Natural language processing for low-resource languages has affected important sectors, including international development and translation. In the 1990s, the tools of natural language processing (also known as NLP) went through a change. They went from using linguistic rule-based approaches to computerized statistical-based techniques for translation services and localization services.
Almost the entire body of research on natural language processing that we have today focuses on only 20 of the 7,000 languages of the world. The rest of the languages are left understudied and thereby under-resourced. These languages are commonly referred to as “low-resource” languages. In a more global sense, low-resource languages:
- have limited presence in academia
- feature only very lightly, if at all, in language bases
- are considerably less available on technological platforms
- are less economically privileged
- are less commonly taught
- tend to represent sparse population concentrations
In times of war, public health eruptions, and social unrest, this may not seem like an issue that is particularly worthy of note. However, there are, in fact, several reasons to care about low-resource languages (also referred to as LRLs).
Low-Resource Languages in Volume
In Africa and in India, you will find around 2,000 LRLs. That huge figure is steeply compounded by the fact that those two regions, together, host 2.5 billion inhabitants, or over a fourth of the world population. This reality requires international development translation services. Through new technologies, global development campaigns can be targeted even to speakers of higher-resource languages, including through interpreting services.
Preservation of Knowledge
NLP tools have another important functionality that is helping to both prevent the extinction of certain languages. This is not only beneficial for native speakers of LRLs. This benefits those who don’t speak those languages, as well. Knowledge originally encoded in a small or disappearing language can be preserved and shared between different cultures, which can prove helpful when crafting international development campaigns with the help of translation for nonprofits.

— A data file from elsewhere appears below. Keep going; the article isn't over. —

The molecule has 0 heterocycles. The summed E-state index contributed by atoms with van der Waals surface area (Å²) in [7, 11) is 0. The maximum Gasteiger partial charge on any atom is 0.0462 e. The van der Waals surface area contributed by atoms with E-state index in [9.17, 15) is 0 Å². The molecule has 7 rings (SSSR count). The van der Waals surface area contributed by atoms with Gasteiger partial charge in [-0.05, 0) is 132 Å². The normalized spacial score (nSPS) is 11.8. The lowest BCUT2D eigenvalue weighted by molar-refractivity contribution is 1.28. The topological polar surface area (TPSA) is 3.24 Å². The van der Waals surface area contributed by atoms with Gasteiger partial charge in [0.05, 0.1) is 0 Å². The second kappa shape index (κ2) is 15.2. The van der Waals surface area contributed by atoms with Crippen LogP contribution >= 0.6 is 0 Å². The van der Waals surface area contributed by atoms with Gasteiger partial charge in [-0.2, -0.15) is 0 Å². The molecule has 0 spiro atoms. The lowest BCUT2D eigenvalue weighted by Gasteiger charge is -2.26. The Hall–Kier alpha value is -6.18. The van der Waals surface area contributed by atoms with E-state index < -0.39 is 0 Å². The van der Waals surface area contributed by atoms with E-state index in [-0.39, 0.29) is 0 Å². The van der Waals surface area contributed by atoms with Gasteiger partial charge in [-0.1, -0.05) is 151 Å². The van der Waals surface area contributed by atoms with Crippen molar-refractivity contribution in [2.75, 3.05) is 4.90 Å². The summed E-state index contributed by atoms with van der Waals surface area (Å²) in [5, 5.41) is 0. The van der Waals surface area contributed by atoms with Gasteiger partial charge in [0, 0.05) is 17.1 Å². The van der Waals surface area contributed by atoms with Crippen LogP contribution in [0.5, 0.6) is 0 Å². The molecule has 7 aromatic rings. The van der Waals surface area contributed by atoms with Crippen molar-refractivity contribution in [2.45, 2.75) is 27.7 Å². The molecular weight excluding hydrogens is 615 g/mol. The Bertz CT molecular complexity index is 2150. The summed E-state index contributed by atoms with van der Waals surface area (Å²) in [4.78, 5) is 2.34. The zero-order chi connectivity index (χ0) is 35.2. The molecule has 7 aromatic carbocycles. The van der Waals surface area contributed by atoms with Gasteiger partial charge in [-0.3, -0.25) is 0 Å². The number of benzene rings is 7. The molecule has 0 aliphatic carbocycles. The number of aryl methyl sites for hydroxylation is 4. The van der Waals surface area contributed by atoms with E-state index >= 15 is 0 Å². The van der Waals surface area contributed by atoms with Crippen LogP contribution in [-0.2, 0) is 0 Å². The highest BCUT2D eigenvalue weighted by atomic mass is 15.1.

International Development and Translation for Global Emergencies
Another important benefit of cultivating and maintaining unstable languages can be noted if we examine the context of a global emergency. The most prominent current example is the outbreak of COVID-19, which sparked a pandemic.
In the face of a major public health emergency, concepts that had previously been widely unfamiliar, such as herd immunity, became integral to containing the spread COVID-19, requiring public health translation.
Until there was a vaccine, the main tool that humanity had to slow the spread was to ensure accurate public health communication both within each country but also between countries. Our only option, at that point, was to attempt to distribute the necessary safety information to everyone person on the planet, whether they spoke a high-resource language or a low-resource language. In the case of LRLs, this was incredibly challenging, since LRLs most typically represent languages with little to no presence on the internet, and online media is the most effective way of putting out content.
International Development and Translation Challenges
There are many challenges in addressing low-resource languages. How can these issues be addressed?
It’s crucial to note that, though there may be ways to approach these linguistic deficits separately, there is one strategy that envelops the three: improving the quality of low-resource language data.
Naturally, this assumes greater implication of speakers of LRLs in studies and language bank campaigns, an endeavor often carried out by nonprofits and institutions of higher learning. These projects are thereby most normally made possible through fundraising and language research grants. At this level, it’s important to vindicate language research funding.
But there is a step further to go. After dealing with questions of funding, there are two main practices that need to be upheld to improve LRL data quality. The first is using databases and AI programs to take advantage of similarities in linguistic patterns, for instance, among the Romance languages. The second is to improve the technology that evaluates the accuracy, performance, and efficiency of such programs. These two practices will hopefully help organizations provide accurate translation for NGOs in order to help different societies communicate more effectively.
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